Is Distribution Of Marijuana An Aggravated Felony Under the INA?
On April 23, 2013, the U.S. Supreme Court ruled in the case of Moncrieffe v. Holder. Adrian Moncrieffe is a Jamaican national who came to the United States at the age of 3. During a 2007 traffic stop, police found 1.3 grams of marijuana in Mr. Moncrieffe’s car. This is roughly the amount of 2-3 marijuana cigarettes. In his Georgia criminal case, Mr. Moncrieffe agreed to a plea for possession of marijuana with intent to distribute. He received no jail time and was placed on probation. As a result of this conviction, Mr. Moncrieffe was placed in immigration proceedings ultimately resulting in his deportation. The Board of Immigration Appeals agreed with the Immigration Judge and the 5th Circuit denied review. The Supreme Court, in a 7-2 decision, ruled that his marijuana charge was improperly classified as an aggravated felony under the Immigration and Naturalization Act (“INA”).
The classification of convictions as aggravated felonies is important under the INA. A non-citizen may be found deportable based on a number of actions including visa overstays or criminal convictions. Those who are found deportable may still be eligible for certain discretionary forms of relief such as cancellation of removal or certain waivers. For the non-citizen that is convicted of a crime classified as an “aggravated felony” most forms of discretionary relief are unavailable.
A drug trafficking conviction is considered to be an aggravated felony if it falls under the federal Controlled Substances Act (“CSA”) and is punishable by more than a year imprisonment. Under the CSA, the Georgia law under which Mr. Moncrieffe was convicted corresponds to both a felony and a misdemeanor. Mr. Moncrieffe argued that such a small amount of marijuana without any remuneration (payment) should qualify as the CSA misdemeanor. The government took the position that all trafficking offenses should be classified “presumptively” as felonies under the CSA.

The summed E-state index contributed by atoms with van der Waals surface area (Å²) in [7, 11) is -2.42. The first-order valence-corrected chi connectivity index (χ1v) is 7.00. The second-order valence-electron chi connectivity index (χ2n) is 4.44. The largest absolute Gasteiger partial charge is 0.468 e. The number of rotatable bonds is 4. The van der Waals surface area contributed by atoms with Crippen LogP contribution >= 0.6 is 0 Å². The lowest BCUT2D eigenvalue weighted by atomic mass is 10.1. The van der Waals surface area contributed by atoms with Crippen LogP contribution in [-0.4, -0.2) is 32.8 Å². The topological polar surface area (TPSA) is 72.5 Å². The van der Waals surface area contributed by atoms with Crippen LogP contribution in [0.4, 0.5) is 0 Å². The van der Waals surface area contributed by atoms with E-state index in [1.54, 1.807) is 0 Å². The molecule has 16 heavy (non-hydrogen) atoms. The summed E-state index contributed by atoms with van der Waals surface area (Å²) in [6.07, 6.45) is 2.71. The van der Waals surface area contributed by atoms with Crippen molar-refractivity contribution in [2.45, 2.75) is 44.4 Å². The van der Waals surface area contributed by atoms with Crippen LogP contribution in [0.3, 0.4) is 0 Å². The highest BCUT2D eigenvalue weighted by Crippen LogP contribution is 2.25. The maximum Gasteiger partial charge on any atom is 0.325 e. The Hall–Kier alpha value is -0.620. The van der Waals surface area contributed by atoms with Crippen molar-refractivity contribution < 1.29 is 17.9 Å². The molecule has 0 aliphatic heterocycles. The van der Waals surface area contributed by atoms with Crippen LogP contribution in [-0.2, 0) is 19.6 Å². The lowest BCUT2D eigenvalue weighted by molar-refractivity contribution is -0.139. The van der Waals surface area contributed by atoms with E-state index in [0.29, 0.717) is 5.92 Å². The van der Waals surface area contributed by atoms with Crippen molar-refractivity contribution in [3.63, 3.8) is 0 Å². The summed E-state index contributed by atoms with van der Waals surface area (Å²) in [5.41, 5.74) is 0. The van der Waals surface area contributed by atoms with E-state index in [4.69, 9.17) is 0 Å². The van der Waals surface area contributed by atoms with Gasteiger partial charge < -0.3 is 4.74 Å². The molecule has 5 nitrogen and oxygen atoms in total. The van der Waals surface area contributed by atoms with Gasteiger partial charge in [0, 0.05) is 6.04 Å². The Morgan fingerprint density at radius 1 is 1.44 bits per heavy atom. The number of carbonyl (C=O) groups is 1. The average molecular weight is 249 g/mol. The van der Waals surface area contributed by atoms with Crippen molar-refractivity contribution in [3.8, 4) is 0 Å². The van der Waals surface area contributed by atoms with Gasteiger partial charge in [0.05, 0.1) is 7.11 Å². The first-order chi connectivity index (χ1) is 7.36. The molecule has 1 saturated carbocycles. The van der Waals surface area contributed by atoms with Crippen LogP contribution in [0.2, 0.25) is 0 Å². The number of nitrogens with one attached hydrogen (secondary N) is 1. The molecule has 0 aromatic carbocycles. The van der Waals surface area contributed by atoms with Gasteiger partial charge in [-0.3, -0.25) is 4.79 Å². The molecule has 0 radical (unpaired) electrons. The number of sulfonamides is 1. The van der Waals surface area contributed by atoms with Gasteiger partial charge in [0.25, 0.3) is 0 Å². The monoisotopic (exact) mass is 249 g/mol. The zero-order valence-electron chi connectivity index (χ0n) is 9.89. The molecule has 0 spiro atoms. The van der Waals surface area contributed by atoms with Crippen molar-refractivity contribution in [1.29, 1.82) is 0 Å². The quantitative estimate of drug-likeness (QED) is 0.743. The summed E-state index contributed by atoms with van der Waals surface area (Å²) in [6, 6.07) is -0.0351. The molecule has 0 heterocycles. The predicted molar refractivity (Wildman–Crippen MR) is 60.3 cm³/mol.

When most of us think of the term “trafficking” we tend to think of a large amount of drugs exchanged for a profit. In instances like Mr. Moncrieffe’s, a person could be sharing a small amount of marijuana with a friend and have this result in a trafficking conviction in immigration court. The Supreme Court found that when a conviction for distribution of marijuana fails to involve payment or more than a small amount of marijuana, it may not be classified as an aggravated felony under the INA.
This ruling opens up an opportunity for many non-citizens who have been convicted under statutes similar to Georgia’s distribution statute. About half of the states have marijuana statutes similarly worded which will allow those in Mr. Moncrieffe’s position to apply for deportation relief.
This ruling also allows for the potential for bond. Those who are charged with aggravated felonies are subject to mandatory detention while in immigration proceedings. This ruling will allow those who are placed in deportation proceedings for marijuana offenses similar to Mr. Moncrieffe’s to be eligible for bond while their cases are pending.
It is important to understand that this ruling does not mean that those with distribution convictions will escape deportation. They will only be eligible to apply for certain types of deportation defenses which were previously unavailable. Whether or not an individual is ultimately ordered deported will depend on the facts of the particular case. Finally, while Moncrieffe v. Holder dealt with marijuana specifically, we may see the Court’s opinion be applied in other circumstances.